Continuing west the Lagoon appears to the left, along Casino Way.
(GENERAL ALPHEUS STARKEY WILLIAMS)
He lived in Connecticut, graduated from Yale and moved to Detroit in 1840 where he practiced law.
Known as Old Pap, the general was present at many major battles of the Civil War including Gettysburg, and fought with many of the more than 90,000 Michigan troops who suffered horrible losses, some with a 40% casualty rate.
He is portrayed here riding Plug Ugly while reading a battlefield map on the horse he favored over his big show horse.
(The monument, commissioned in 1912, resembles Shrady's other famous equestrian bronze portraying U.S. Grant.)
The Eastern half of the island has a substantially forested 150 acre preserve.
Though never a gambling facility, the Spanish style Casino building hosts local events for seniors and island activities. It's just west of the Flynn Skating Pavilion.
Lake Tacoma Bridge
A number of small bridges connect many of the recreation areas over the water, visited by migratory birds.
Loop Canal Bridge
Pedal-powered boat excursions, kayaks and canoes depart from the Skating Pavilion, which is also used for overflow meeting space. But no ice skating is allowed on the island at this time.
Lake Tacoma Pedal Boat Excursions
Close inspection reveals a torrent rolling off a filled chalice and cistern, where Cupids ride porpoises issuing streams from their toothy snouts, behind the backs of crouched lions.
Northwest View of Detroit Shoreline
Nocturne View toward River Gateway
NEARBY CANAL BY BREAKWATER
SPAWNING AREA OF ESTUARY AT BLUE HERON LAGOON ENTRANCE TO RIVER, DURING BRIDGE CONSTRUCTION
EAST ISLAND MAP. BRIDGE AT NORTHEAST CORNER (WHITE LINE).
KITE BOARDERS AND NORTH CHANNEL-BEACH AREA
BEAVER CUT STUMPS AT LAKE TACOMA
Administrators have confirmed beaver on the island. The beaver have cut down a number of trees to build lodges. Apparently,they swam from nearby Conner Creek or Peche Island to colonize the area. Park staff are protecting tree trunks with wire mesh barriers.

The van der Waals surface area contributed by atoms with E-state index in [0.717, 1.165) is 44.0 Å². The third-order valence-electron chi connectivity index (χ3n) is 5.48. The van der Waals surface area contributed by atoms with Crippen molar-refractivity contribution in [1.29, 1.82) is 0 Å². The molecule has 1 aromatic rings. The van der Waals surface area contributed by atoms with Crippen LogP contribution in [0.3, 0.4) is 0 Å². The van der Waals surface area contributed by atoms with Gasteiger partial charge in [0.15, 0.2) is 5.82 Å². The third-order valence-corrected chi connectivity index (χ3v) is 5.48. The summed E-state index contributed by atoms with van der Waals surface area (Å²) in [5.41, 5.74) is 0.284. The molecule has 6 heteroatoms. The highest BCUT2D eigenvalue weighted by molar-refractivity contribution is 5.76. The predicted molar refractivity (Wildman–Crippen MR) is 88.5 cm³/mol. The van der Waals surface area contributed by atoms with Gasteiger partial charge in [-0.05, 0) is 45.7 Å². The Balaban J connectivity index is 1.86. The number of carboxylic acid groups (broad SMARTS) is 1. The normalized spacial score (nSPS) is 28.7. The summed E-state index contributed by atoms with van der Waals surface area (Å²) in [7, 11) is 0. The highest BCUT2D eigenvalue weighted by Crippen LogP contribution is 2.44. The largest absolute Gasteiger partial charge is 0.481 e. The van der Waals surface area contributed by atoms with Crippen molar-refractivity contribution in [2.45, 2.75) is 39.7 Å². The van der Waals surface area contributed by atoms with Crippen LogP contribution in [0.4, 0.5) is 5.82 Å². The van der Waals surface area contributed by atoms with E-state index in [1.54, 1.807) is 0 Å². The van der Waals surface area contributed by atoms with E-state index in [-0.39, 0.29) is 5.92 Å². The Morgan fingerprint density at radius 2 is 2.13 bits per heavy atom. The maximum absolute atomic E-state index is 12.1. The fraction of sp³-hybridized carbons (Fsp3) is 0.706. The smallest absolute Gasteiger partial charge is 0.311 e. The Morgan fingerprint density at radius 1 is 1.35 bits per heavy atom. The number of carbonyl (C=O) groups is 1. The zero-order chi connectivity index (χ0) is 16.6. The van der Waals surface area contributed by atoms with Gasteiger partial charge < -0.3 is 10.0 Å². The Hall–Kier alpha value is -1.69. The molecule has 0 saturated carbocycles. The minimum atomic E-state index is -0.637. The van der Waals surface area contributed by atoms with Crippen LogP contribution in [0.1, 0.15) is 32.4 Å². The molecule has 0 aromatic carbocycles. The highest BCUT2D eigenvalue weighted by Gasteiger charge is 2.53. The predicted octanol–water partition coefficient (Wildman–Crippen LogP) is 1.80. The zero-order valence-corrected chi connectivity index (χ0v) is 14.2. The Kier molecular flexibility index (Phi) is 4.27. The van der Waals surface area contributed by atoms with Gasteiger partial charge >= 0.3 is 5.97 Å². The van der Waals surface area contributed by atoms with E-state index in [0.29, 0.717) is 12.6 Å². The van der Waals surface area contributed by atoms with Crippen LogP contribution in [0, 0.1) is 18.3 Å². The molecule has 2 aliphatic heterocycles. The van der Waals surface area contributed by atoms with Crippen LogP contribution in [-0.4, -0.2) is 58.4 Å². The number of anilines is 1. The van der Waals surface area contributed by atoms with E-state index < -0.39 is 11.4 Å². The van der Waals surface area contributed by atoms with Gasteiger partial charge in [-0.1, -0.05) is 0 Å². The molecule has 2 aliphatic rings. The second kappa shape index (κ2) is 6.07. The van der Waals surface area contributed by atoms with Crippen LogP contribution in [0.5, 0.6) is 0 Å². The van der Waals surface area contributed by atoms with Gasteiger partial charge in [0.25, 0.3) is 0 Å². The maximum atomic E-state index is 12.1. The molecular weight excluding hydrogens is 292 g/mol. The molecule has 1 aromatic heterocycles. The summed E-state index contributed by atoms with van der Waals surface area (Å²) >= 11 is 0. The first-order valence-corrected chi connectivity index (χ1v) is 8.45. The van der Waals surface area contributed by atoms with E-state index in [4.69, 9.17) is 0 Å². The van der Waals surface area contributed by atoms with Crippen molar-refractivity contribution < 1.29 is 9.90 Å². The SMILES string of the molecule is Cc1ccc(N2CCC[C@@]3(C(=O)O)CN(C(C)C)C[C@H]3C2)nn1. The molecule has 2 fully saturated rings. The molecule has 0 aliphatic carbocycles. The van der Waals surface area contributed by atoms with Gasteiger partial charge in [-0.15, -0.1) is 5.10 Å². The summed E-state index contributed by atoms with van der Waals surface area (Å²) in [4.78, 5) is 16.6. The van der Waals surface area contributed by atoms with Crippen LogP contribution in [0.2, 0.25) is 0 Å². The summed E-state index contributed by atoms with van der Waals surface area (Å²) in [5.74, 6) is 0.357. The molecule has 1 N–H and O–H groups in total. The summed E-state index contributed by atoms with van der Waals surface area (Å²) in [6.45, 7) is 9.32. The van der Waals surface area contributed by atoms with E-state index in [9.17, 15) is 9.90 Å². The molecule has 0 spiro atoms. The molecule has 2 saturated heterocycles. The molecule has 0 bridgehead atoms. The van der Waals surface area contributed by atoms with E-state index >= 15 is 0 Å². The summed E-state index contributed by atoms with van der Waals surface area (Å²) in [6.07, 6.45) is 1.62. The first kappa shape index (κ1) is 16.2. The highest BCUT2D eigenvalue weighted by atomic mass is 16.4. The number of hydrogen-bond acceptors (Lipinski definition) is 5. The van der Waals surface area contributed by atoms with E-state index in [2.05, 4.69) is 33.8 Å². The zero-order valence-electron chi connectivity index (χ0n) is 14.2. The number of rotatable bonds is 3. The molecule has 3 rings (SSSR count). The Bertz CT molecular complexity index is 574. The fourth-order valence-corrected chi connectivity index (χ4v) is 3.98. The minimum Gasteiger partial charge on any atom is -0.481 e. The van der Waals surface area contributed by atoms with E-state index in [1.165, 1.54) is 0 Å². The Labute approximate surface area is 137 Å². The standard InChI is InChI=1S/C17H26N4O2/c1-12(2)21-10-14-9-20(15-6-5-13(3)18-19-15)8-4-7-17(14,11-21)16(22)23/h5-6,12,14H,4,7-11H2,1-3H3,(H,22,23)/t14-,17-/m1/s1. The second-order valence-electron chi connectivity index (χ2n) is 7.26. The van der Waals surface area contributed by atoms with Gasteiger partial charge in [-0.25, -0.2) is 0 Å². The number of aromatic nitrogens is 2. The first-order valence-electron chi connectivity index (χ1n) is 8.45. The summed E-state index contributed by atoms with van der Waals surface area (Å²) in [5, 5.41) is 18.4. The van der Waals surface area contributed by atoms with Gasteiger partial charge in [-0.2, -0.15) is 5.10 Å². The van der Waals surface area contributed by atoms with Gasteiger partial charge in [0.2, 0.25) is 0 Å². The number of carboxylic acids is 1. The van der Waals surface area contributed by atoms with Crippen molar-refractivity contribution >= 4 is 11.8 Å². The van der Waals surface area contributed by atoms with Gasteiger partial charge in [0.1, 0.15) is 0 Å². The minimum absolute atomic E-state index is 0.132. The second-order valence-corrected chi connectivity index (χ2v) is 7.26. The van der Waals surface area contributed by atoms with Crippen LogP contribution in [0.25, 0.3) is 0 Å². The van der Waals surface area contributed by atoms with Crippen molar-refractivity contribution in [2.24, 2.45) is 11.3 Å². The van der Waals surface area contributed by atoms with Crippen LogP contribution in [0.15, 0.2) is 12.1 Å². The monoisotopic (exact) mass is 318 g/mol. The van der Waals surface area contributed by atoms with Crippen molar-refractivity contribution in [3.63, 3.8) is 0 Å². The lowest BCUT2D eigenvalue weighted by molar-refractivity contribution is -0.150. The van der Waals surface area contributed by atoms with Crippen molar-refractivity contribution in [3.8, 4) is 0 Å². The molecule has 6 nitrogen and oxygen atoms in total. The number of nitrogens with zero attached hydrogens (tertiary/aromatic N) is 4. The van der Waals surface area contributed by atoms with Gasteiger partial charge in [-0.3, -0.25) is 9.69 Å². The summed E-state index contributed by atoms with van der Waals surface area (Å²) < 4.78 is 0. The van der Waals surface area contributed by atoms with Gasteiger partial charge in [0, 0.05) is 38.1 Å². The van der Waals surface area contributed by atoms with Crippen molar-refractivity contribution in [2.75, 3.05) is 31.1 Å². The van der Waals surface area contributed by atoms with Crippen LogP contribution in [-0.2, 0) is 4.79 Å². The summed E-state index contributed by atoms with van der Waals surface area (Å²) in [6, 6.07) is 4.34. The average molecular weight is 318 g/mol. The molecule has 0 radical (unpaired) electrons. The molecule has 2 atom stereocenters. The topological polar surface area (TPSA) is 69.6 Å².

ONE BOAT BREAKS FROM THE PACK
HYDROPLANE BOATS CIRCLE THE COURSE WITH "ROOSTERTAIL" PLUMES OF SPRAY
ESTUARY TO RIVER -- NORTH VIEW FROM DETROIT YACHT CLUB
An estuary and canal lead to the river. Another fishing pier offers access to good fishing at the North Channel.
DETROIT YACHT CLUB JET SKIS AND SAILBOATS MOORED AT MARINA
VIEW WEST TO LAGOON FROM NEW BRIDGE
CANOEISTS TOUR THE LAGOON
WINTER WILLOWS, LAKE MUSKODAY
The lake is ringed by sheltering Willow trees that turn green in summer and yellow in winter, lending a velvet tan contrast to the icy lake and snowy banks.
Both Peche Island (on horizon, left), and the nearby Conner Creek power station (above) have a number of resident beaver.
BLUE HERON LAGOON NATURE TRAIL
BLUE HERON LAGOON NORTHEAST END
NORTHEAST COAST CANAL AREA NEAR BLUE HERON LAGOON
Sunset Point, Freighter & Gateway View to Bridge, West
A short walk from the curb brings you to a concourse, and through a garden. Look back and you may see a fountain through the archway of the park facilities building. A breathtaking vista leads you back to the jade waves of the Detroit River and to a triangular corner on the island known as Sunset Point. The road turns into The Strand from here on.
Windsor's Downtown skyscrapers offer their own terrific view of the river opposite Downtown Detroit -- forming a grand, river gateway in the distance with Ambassador Bridge as backdrop. These provide a fantastic composition during any kind of weather. Get your camera ready. As film crews say, "There's no bad angle in Detroit."
Seated bronze benefactor, James Scott, gazes admiringly at the superbly crafted scene. One of the city's playboys, he bequeathed much of his personal fortune to create it. The fountain is restored and back to full display in the summer months when funding is available.